What did the first farmers look like? New genetic research suggests that it depends on where you look.
DNA sequencing of ancient skeletons has revealed that early human farmers were a genetically diverse group, according to a new study in the journal Science. The findings provide new insight into how agriculture spread throughout the Neolithic world.
In the Mesolithic period, humans were exclusively hunter-gatherers. But around 9,000 BC, some of them dropped the nomadic lifestyle in favor of something a little more sedentary – farming. This agricultural revolution signaled the beginning of the Neolithic era.
In the Fertile Crescent, a region that stretched across the present-day Middle East, early Neolithic farmers domesticated wheat and other grains. In the following centuries, these farming communities learned to cultivate new crops and tame livestock, spreading their methods outward.
Some have theorized that early Neolithic farmers came from a single, homogenous group. But new DNA comparisons suggest that two distinct populations were practicing agriculture in the Fertile Crescent at the same time.
“Probably the biggest surprise news about this study is just how genetically different the eastern and western Fertile Crescent early farmers were,” co-author Mark Thomas, a professor of evolutionary genetics at University College London, told BBC.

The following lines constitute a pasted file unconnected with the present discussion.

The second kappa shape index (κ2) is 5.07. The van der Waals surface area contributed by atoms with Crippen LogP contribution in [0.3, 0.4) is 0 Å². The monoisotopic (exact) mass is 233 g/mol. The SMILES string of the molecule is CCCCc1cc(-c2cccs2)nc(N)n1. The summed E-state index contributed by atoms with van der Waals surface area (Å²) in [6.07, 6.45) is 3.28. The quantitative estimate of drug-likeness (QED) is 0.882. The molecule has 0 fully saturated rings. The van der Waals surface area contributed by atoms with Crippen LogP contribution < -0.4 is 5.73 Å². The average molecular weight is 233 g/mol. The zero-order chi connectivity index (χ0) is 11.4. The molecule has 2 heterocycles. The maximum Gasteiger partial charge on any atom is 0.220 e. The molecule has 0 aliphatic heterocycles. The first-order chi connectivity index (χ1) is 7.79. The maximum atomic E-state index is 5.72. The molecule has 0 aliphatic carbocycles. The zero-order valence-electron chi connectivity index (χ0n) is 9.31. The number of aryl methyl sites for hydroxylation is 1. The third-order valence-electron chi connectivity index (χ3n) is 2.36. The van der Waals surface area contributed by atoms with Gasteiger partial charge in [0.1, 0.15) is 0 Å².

Researchers found that ancient farmers from the east were genetically similar to modern day people from Iran, Afghanistan, and Pakistan. Iranian Zoroastrians, who practice the religion Zoroastrianism, bear a particularly striking genetic resemblance to those farmers.
Farmers living in the western regions of the Fertile Crescent were most similar to present day Sardinians, who live on the Italian island of Sardinia. The eastern and western groups appear to have diverged between 46,000 and 77,000 years ago.
“They lived more or less in a similar area, but they stay highly isolated from each other," co-author Joachim Burger, an anthropologist at the Johannes Gutenberg University Mainz, told NPR.
Farming eventually spread through Turkey and into Europe, although research suggests that some hunter-gatherer populations in Northern Europe resisted the rise of agriculture for some time. Early farming systems were most likely inefficient, The Monitor’s Eva Botkin-Kowacki reported in November, but most communities eventually transitioned anyway.
This behavioral shift was a pivotal moment in human history, paving the way for permanent settlements. The development of towns and cities in turn ushered in new social constructs such as property, class hierarchy and trading economy.